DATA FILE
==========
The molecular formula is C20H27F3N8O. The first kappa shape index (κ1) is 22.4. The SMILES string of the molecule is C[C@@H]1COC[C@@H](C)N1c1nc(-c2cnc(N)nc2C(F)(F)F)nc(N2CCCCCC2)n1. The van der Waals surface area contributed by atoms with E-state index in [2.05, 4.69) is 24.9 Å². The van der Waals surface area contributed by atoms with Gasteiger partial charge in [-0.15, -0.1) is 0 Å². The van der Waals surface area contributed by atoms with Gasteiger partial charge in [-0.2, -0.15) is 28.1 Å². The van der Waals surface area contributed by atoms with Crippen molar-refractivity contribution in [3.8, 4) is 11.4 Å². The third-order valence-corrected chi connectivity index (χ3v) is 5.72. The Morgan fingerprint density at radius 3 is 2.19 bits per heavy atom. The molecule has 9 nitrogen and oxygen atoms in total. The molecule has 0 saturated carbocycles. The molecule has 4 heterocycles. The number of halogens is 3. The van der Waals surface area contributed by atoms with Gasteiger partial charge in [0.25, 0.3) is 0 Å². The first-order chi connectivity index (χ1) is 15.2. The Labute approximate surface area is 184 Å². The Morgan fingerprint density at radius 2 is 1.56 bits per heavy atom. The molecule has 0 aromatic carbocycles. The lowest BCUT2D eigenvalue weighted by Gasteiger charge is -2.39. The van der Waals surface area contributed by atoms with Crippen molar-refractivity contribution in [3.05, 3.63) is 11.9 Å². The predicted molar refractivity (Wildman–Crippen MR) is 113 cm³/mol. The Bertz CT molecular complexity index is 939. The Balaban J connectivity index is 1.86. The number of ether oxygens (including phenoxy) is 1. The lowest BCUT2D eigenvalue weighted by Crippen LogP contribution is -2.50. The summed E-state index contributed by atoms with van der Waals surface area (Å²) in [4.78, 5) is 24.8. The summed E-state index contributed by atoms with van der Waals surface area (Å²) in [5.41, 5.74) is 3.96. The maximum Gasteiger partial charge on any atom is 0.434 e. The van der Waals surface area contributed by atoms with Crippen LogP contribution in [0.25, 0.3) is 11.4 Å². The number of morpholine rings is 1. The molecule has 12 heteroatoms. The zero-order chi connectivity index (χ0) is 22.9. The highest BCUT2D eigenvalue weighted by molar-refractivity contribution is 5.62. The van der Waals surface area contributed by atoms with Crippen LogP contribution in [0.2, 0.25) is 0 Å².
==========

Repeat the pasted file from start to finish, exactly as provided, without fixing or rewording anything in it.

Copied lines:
The molecular formula is C20H27F3N8O. The first kappa shape index (κ1) is 22.4. The SMILES string of the molecule is C[C@@H]1COC[C@@H](C)N1c1nc(-c2cnc(N)nc2C(F)(F)F)nc(N2CCCCCC2)n1. The van der Waals surface area contributed by atoms with E-state index in [2.05, 4.69) is 24.9 Å². The van der Waals surface area contributed by atoms with Gasteiger partial charge in [-0.15, -0.1) is 0 Å². The van der Waals surface area contributed by atoms with Gasteiger partial charge in [-0.2, -0.15) is 28.1 Å². The van der Waals surface area contributed by atoms with Crippen molar-refractivity contribution in [3.8, 4) is 11.4 Å². The third-order valence-corrected chi connectivity index (χ3v) is 5.72. The Morgan fingerprint density at radius 3 is 2.19 bits per heavy atom. The molecule has 9 nitrogen and oxygen atoms in total. The molecule has 0 saturated carbocycles. The molecule has 4 heterocycles. The number of halogens is 3. The van der Waals surface area contributed by atoms with Gasteiger partial charge in [0.25, 0.3) is 0 Å². The first-order chi connectivity index (χ1) is 15.2. The Labute approximate surface area is 184 Å². The Morgan fingerprint density at radius 2 is 1.56 bits per heavy atom. The molecule has 0 aromatic carbocycles. The lowest BCUT2D eigenvalue weighted by Gasteiger charge is -2.39. The van der Waals surface area contributed by atoms with Crippen molar-refractivity contribution in [3.05, 3.63) is 11.9 Å². The predicted molar refractivity (Wildman–Crippen MR) is 113 cm³/mol. The Bertz CT molecular complexity index is 939. The Balaban J connectivity index is 1.86. The number of ether oxygens (including phenoxy) is 1. The lowest BCUT2D eigenvalue weighted by Crippen LogP contribution is -2.50. The summed E-state index contributed by atoms with van der Waals surface area (Å²) in [4.78, 5) is 24.8. The summed E-state index contributed by atoms with van der Waals surface area (Å²) in [5.41, 5.74) is 3.96. The maximum Gasteiger partial charge on any atom is 0.434 e. The van der Waals surface area contributed by atoms with Crippen LogP contribution in [0.25, 0.3) is 11.4 Å². The number of morpholine rings is 1. The molecule has 12 heteroatoms. The zero-order chi connectivity index (χ0) is 22.9. The highest BCUT2D eigenvalue weighted by molar-refractivity contribution is 5.62. The van der Waals surface area contributed by atoms with Crippen LogP contribution in [0.2, 0.25) is 0 Å².